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Quebec Jesuit school wins right to teach ethics from religious perspective

In a decision that sets back Quebec's efforts to strip religion from the province's institutions, a judge has ruled that the government showed Inquisition-like intolerance in the way it imposed a secular ethics course on a private Roman Catholic school.

The ironic reference to religious zealotry in the pursuit of secularism came in a ruling that handed a victory to Montreal's Loyola High School. The Jesuit boy's school went to court for the right to keep teaching its ethics course from a Roman Catholic perspective.

In a decision handed down Friday, Superior Court Judge Gérard Dugré said that not only did Quebec violate Loyola's religious freedoms by insisting it teach the secular course, but also it went about it in a "totalitarian" manner.

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"In this age of the respect of fundamental rights, of tolerance, reasonable accommodation and multiculturalism, the attitude adopted by the [education] minister is surprising," Judge Dugré wrote.

"The obligation imposed on Loyola to teach the ethics and religious culture course in a lay fashion assumes a totalitarian character essentially equivalent to Galileo's being ordered by the Inquisition to deny the Copernican universe."

The strongly worded decision sparked a renewed round of discussion over how far Quebec, which has struggled with the place of religion in the face of growing immigration, can go in imposing a secular vision on the province.

Premier Jean Charest, who has faced political pressure to give a secular face to Quebec, immediately announced on Monday that his government would go to appeal.

"It is too serious an issue which has been debated for a long time," the Premier said.

The government's ethics and religious course, introduced in 2008, aimed to give equal time to world religions, including Judaism, Islam and first nations spirituality, in response to growing immigration and pluralism in schools.

Loyola High School, an English-language school that has been educating boys since 1896 - among them former governor-general Georges Vanier and Finance Minister Jim Flaherty - argued that the government course imposed a "one-size-fits-all" approach to ethics and religion. It asked for an exemption.

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The government said no. In a letter to the school, it said that while the government course was "cultural and not founded on faith," Loyola's aimed to "adopt a Jesuit perspective of Christian service." The two approaches to the notion of "common good" are very different, an Education Ministry official wrote.

Jacques Darche, the lawyer for Loyola, said the Quebec government's course prevented teachers from bringing their contributions to the debate. Under the government program, a discussion on abortion would lead the teacher to simply hear out all points of view, rather than favouring the Catholic belief that abortion is wrong.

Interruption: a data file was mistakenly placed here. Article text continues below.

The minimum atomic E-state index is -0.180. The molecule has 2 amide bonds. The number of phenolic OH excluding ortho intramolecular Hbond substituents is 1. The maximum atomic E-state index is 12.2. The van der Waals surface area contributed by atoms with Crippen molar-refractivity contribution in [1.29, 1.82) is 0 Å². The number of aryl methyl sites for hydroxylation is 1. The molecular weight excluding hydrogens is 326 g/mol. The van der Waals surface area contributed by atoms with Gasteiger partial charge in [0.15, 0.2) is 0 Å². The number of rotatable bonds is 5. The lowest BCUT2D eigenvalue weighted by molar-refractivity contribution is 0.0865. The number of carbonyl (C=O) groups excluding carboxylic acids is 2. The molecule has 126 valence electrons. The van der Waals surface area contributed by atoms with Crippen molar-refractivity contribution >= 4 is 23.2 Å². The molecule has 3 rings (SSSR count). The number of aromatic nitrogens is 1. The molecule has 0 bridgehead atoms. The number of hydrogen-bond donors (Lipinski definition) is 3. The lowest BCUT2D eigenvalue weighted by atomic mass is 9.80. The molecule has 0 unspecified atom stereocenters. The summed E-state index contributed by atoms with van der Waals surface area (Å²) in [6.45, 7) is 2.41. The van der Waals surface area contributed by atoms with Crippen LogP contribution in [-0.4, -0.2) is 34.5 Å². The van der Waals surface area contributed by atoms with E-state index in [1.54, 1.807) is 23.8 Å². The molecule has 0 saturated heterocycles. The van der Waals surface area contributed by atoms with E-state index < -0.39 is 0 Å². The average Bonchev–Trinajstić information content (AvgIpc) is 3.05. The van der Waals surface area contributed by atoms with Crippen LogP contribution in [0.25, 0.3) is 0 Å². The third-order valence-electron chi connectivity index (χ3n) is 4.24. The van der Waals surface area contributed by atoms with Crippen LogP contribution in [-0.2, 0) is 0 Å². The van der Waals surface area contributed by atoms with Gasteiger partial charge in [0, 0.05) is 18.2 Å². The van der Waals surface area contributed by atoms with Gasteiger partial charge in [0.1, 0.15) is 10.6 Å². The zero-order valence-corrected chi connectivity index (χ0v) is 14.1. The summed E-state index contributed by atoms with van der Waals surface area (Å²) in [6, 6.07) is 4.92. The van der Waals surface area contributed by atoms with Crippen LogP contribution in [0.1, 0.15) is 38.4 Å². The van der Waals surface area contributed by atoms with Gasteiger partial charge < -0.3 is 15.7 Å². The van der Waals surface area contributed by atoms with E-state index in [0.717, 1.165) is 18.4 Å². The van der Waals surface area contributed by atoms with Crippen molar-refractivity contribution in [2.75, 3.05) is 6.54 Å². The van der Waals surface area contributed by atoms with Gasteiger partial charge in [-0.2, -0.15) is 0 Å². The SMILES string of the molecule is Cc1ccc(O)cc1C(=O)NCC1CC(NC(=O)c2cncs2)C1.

"The teacher couldn't contribute. He's like an emcee," Mr. Darche said Monday in an interview after a news conference at the west-end Montreal school.

The judge, he said, drew "a line in the sand" over religion. "Where will the state stop in invading institutions like Loyola High School, especially on a question of religion?" he asked.

(Like most private school in Quebec, Loyola receives provincial government subsidies).

Mr. Darche noted that the judge referred in his ruling to the preamble of the Canadian Charter and its mention of God; it was Jesuit-educated prime minister Pierre Trudeau who proposed the inclusion in the constitution.

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"Canadian democratic society," the judge wrote, "is based on principles recognizing the supremacy of God and the primacy of the law - both of which benefit from constitutional protection."

Proponents hailed Quebec's course as a historic shift after nearly two centuries dominated by Catholic and Protestant education, and a further move away from confessional schools in the province.

Although the court ruling applied to a private institution, parents of children in public schools who have also been fighting the government-mandated course said they hoped it handed them a moral, if not legal, victory. A group of parents lost a legal challenge in their bid to obtain an exemption for their children when a judge in Drummondville last year concluded their rights to religious freedom were not being violated.

Jean Morse-Chevrier, president of the Association of Catholic Parents of Quebec, said that while she was pleased with Judge Dugré's ruling, she felt is was creating two tiers of rights - those for parents in the private sector and those in the public system.

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About the Author

Ingrid Peritz has been a Montreal-based correspondent for The Globe and Mail since 1998. Her reporting on the plight of Canadians suffering from the damaging effects of the drug thalidomide helped victims obtain federal compensation and earned The Globe and Mail a National Newspaper Award, Canadian Journalism Foundation award, and the Michener Award for public service. More

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